Toronto, ON, February 6, 2018 — With Valentine’s Day just around the corner, many Canadians will be hoping for a little romance from their significant other. However, a new Ipsos poll for BDO suggests that lavish spending and debt baggage may actually be damaging Canadians’ relationships. Six in ten (59%) Canadians in a relationship – whether living separately, common law, or married – say they wish they could change their partner’s financial habits. Topping the list of financial pet peeves: overspending or a lack of budget (43%), not saving enough for long-term goals like retirement and emergencies (36%), and not keeping track of their spending (36%). It doesn’t stop there: many Canadians also wish they could change their partner’s lack of knowledge about personal finance (22%), not investing enough (20%), and their use of credit cards to extend their income (18%). While a majority (57%) of Canadians in a relationship say they’d like to change just one of their partner’s financial habits, plenty wish they could change two (21%) or three or more (22%) habits.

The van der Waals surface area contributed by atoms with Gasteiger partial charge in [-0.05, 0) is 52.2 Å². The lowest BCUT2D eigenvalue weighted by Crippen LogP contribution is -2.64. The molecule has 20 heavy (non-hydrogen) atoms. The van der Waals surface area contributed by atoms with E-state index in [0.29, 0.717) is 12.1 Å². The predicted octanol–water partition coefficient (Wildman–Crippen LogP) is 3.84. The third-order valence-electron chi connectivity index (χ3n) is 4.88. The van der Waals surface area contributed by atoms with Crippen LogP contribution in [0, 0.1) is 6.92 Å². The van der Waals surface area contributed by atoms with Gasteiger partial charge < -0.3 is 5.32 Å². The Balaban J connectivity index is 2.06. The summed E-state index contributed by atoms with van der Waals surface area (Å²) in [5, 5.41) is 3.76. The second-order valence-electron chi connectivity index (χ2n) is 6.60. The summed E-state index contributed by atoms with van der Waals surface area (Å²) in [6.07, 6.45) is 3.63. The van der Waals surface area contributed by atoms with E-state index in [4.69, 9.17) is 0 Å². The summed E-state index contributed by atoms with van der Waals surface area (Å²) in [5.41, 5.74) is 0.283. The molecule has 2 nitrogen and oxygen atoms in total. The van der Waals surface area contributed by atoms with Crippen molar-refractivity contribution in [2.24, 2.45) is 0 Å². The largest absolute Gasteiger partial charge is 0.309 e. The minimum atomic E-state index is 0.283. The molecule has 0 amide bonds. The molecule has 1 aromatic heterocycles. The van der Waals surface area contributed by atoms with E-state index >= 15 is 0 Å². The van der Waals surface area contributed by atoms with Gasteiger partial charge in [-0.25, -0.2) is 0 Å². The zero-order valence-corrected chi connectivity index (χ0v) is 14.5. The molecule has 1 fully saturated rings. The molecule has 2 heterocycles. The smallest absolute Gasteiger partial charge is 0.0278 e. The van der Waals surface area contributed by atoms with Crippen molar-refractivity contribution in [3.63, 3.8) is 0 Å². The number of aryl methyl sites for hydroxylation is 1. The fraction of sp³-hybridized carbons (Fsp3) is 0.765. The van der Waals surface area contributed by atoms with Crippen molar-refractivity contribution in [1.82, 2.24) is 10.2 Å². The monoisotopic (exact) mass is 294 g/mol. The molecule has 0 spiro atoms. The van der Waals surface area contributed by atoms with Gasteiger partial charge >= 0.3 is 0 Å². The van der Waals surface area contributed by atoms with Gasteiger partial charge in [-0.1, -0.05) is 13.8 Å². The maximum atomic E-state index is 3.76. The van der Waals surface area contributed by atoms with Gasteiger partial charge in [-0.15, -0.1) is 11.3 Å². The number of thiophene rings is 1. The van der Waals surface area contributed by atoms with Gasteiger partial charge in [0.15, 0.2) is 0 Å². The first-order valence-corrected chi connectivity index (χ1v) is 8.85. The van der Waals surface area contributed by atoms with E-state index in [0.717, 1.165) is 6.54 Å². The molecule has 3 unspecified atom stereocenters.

Talking about finances with a partner or spouse isn’t always easy, and many actively avoid it. As many as one in three Canadians in a relationship (36%) say they rarely (30%) or never (6%) discuss personal finances with their partner. Not all couples are completely in the dark about their personal finances, of course: four in ten Canadians in a relationship (38%) discuss personal finances with their partner weekly or more often (19% weekly, 14% a few times per week, 5% daily), while one in four (25%) broach the topic on a monthly basis. Interestingly, those with the most debt are not the most likely to be discussing personal finances on a weekly basis; rather, they’re the most likely (10%) to say that they never talk about personal finances with their partner.